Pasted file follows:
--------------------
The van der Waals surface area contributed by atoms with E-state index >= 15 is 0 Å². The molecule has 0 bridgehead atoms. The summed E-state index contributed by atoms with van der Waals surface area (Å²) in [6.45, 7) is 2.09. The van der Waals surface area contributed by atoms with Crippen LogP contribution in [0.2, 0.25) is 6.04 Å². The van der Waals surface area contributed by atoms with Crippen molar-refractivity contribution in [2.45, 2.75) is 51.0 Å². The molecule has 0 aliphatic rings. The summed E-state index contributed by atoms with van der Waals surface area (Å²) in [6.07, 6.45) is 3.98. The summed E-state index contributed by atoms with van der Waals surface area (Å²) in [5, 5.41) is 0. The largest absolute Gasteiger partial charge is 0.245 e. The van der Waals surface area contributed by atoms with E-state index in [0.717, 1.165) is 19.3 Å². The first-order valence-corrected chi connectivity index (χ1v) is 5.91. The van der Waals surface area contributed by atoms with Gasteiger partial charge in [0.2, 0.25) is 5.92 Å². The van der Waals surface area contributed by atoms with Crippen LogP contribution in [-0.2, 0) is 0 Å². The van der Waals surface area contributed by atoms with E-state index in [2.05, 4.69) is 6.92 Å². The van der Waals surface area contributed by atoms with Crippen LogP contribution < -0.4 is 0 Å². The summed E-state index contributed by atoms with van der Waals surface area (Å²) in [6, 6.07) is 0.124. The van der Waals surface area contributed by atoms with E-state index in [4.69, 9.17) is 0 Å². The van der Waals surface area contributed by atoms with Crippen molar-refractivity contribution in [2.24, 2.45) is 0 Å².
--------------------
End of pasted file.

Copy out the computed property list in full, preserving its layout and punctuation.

The van der Waals surface area contributed by atoms with E-state index >= 15 is 0 Å². The molecule has 0 bridgehead atoms. The summed E-state index contributed by atoms with van der Waals surface area (Å²) in [6.45, 7) is 2.09. The van der Waals surface area contributed by atoms with Crippen LogP contribution in [0.2, 0.25) is 6.04 Å². The van der Waals surface area contributed by atoms with Crippen molar-refractivity contribution in [2.45, 2.75) is 51.0 Å². The molecule has 0 aliphatic rings. The summed E-state index contributed by atoms with van der Waals surface area (Å²) in [6.07, 6.45) is 3.98. The summed E-state index contributed by atoms with van der Waals surface area (Å²) in [5, 5.41) is 0. The largest absolute Gasteiger partial charge is 0.245 e. The van der Waals surface area contributed by atoms with E-state index in [0.717, 1.165) is 19.3 Å². The first-order valence-corrected chi connectivity index (χ1v) is 5.91. The van der Waals surface area contributed by atoms with Gasteiger partial charge in [0.2, 0.25) is 5.92 Å². The van der Waals surface area contributed by atoms with Crippen LogP contribution in [-0.2, 0) is 0 Å². The van der Waals surface area contributed by atoms with E-state index in [2.05, 4.69) is 6.92 Å². The van der Waals surface area contributed by atoms with Crippen LogP contribution < -0.4 is 0 Å². The summed E-state index contributed by atoms with van der Waals surface area (Å²) in [6, 6.07) is 0.124. The van der Waals surface area contributed by atoms with E-state index in [4.69, 9.17) is 0 Å². The van der Waals surface area contributed by atoms with Crippen molar-refractivity contribution in [2.24, 2.45) is 0 Å².